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Colorectal Cancer Screening

How is colorectal cancer diagnosed?

Colorectal cancer is normally diagnosed after the symptoms appear. However, in most people colorectal cancer doesn’t present any symptoms in its early stages. Symptoms are observable only in the advanced stages of colorectal cancer. For this reason, it is advisable to get screening tests before any symptoms develop. If it is detected early, the prognosis will be better and treatment more effective.

Colorectal Cancer Symptoms

Colorectal cancer may present one or more of the following symptoms. If you observe any of the following, you should report to your doctor for further screening.

Signs and symptoms of colorectal cancer

1. Change in bowel habits, diarrhea, constipation and thinning of stools

2. A feeling of bowel movement that is not relieved by doing so

3. Presence of blood in the stool, dark stools or rectal bleeding

4. Abdominal pain

5. Weakness and fatigue

6. Abnormal weight loss

Many of these symptoms may also beĀ  indicative of other conditions such as infections, hemorrhoids or irritable bowel syndrome. However, if you experience any of these symptoms it is important that you see your doctor immediately so that the cause of these symptoms can be found and treated.

Medical history and physical exam

If you have symptoms indicative of colorectal cancer, your doctor will take a complete medical history to evaluate symptoms and risk factors. Your family history may also be considered.

Your doctor will carefully feel your abdomen for masses and also examine other parts of your body. Your doctor may also perform a digital rectal exam. During this test, a lubricated, gloved finger is inserted into the rectum to feel for abnormal areas.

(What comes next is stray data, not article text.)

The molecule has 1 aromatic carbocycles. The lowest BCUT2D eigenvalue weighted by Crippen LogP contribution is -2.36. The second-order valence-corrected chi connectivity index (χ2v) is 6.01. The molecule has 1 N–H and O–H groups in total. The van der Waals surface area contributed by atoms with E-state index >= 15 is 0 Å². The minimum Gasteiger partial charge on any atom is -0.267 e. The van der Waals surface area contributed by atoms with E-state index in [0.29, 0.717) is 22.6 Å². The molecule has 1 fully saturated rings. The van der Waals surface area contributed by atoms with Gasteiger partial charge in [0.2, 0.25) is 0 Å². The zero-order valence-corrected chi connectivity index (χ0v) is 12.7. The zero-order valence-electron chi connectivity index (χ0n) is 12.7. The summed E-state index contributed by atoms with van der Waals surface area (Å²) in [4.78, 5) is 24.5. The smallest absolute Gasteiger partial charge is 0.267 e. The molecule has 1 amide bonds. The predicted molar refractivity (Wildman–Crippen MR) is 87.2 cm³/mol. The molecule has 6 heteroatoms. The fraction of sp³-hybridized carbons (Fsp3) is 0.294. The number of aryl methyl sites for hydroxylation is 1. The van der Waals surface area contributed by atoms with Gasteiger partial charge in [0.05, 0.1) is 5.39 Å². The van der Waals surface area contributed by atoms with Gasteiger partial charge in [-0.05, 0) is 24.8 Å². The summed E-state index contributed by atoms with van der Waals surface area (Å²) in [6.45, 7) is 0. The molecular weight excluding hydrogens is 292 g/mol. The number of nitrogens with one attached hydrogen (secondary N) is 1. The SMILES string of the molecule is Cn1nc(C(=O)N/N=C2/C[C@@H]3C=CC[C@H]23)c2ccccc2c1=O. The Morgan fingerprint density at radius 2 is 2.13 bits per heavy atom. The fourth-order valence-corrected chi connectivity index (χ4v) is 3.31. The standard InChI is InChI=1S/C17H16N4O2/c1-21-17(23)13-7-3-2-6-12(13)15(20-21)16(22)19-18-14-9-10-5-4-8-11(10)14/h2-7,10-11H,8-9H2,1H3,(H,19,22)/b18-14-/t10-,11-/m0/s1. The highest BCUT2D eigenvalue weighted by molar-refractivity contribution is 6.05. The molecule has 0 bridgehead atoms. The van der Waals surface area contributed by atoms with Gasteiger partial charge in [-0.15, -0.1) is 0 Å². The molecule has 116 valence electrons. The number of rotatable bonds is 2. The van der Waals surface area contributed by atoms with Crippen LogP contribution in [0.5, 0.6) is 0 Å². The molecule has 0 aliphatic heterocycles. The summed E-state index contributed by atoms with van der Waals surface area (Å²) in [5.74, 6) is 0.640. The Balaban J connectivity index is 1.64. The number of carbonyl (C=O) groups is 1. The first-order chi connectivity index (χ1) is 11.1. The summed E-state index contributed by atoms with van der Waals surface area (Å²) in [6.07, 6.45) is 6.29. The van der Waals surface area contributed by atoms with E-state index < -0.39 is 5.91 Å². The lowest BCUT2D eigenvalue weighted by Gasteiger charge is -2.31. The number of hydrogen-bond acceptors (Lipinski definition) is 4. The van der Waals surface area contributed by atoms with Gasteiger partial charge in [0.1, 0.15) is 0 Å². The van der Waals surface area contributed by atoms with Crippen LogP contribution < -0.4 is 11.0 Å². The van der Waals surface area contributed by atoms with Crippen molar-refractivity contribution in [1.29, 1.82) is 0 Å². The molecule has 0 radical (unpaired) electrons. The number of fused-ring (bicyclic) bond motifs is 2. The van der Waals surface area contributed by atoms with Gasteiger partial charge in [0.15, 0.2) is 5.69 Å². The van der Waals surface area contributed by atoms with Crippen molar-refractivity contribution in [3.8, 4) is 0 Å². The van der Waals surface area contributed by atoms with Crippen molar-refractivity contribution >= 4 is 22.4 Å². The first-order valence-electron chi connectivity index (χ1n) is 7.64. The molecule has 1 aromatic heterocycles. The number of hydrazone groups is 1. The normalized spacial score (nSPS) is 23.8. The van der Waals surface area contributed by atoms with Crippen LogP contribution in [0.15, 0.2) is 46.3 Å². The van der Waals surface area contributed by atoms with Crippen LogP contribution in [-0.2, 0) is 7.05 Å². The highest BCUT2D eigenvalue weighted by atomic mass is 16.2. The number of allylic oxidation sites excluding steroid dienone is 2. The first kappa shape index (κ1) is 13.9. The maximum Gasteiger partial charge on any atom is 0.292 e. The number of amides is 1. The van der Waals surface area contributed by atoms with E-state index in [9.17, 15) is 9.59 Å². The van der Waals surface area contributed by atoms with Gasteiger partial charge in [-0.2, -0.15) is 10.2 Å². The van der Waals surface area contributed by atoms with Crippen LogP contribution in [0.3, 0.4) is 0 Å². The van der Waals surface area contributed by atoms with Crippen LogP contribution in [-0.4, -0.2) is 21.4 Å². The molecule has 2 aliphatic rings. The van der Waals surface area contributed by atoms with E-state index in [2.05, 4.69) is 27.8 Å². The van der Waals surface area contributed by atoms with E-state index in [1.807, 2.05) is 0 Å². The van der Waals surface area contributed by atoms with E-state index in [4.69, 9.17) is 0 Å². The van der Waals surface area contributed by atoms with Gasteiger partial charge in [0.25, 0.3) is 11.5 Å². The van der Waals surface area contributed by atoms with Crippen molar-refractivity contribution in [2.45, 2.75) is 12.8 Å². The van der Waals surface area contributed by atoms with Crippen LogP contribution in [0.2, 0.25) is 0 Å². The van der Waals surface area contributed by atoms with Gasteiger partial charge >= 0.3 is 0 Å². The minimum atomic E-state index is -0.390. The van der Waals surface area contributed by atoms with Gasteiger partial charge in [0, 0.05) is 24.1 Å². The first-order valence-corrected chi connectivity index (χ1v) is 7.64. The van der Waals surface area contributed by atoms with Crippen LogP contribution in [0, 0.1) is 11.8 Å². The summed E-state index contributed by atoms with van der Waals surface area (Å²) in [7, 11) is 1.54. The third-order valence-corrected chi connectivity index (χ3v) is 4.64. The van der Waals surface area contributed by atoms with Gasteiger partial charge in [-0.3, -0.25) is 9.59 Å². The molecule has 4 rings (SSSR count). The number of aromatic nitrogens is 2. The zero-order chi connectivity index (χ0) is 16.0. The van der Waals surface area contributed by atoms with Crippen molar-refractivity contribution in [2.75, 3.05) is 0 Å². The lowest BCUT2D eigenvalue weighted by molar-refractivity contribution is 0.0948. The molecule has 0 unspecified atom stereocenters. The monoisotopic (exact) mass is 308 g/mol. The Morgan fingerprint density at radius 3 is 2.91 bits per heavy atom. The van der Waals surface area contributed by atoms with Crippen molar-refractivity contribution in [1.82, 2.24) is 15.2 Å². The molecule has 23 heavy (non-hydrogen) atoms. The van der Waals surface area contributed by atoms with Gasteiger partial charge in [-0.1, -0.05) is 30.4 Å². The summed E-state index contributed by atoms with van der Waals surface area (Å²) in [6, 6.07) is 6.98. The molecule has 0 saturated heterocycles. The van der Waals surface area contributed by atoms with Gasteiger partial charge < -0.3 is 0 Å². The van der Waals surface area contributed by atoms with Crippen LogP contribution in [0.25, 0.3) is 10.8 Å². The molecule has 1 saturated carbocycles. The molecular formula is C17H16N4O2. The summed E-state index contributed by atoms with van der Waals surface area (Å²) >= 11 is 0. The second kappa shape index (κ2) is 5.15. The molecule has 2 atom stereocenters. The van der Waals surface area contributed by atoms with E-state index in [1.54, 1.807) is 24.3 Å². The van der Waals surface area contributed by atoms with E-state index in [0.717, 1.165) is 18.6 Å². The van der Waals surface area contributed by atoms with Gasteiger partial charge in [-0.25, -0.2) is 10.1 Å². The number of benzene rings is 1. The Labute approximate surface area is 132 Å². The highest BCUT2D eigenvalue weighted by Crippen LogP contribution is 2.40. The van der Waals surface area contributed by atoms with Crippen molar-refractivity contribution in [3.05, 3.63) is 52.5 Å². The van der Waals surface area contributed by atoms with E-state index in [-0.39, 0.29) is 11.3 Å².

Blood tests

Your doctor may also perform blood tests to determine if you have colorectal cancer or to monitor the disease if you have been diagnosed with cancer.

Complete blood count (CBC): This test determines if you have anemia. Anemia is a common symptom of colorectal cancer. It is caused due to loss of blood in the stools.

Liver enzymes: A blood test may be performed to check the liver function. Colorectal cancer can spread to the liver.

Tumor markers: Colorectal cancer cells synthesize chemicals such as carcinoembryonic antigen (CEA) and CA 19-9 which are released into the bloodstream. Blood tests for these markers are used along with other tests to monitor colorectal cancer. These tests can determine how well the treatment is working. It can also provide an early warning if the cancer cells have returned.

Tumor markers cannot be used to diagnose colorectal cancer because the test cannot determine if the person has cancer or not. In some people with ulcerative colitis or other types of liver disease or lung disease, tumor markers may be observed. Smoking also raises CEA levels.

Imaging tests

Imaging tests used to diagnose colorectal cancer include computed tomography, ultrasound, magnetic resonance imaging, chest x-ray and positron emission tomography. Angiography may also be used to diagnose colorectal cancer.

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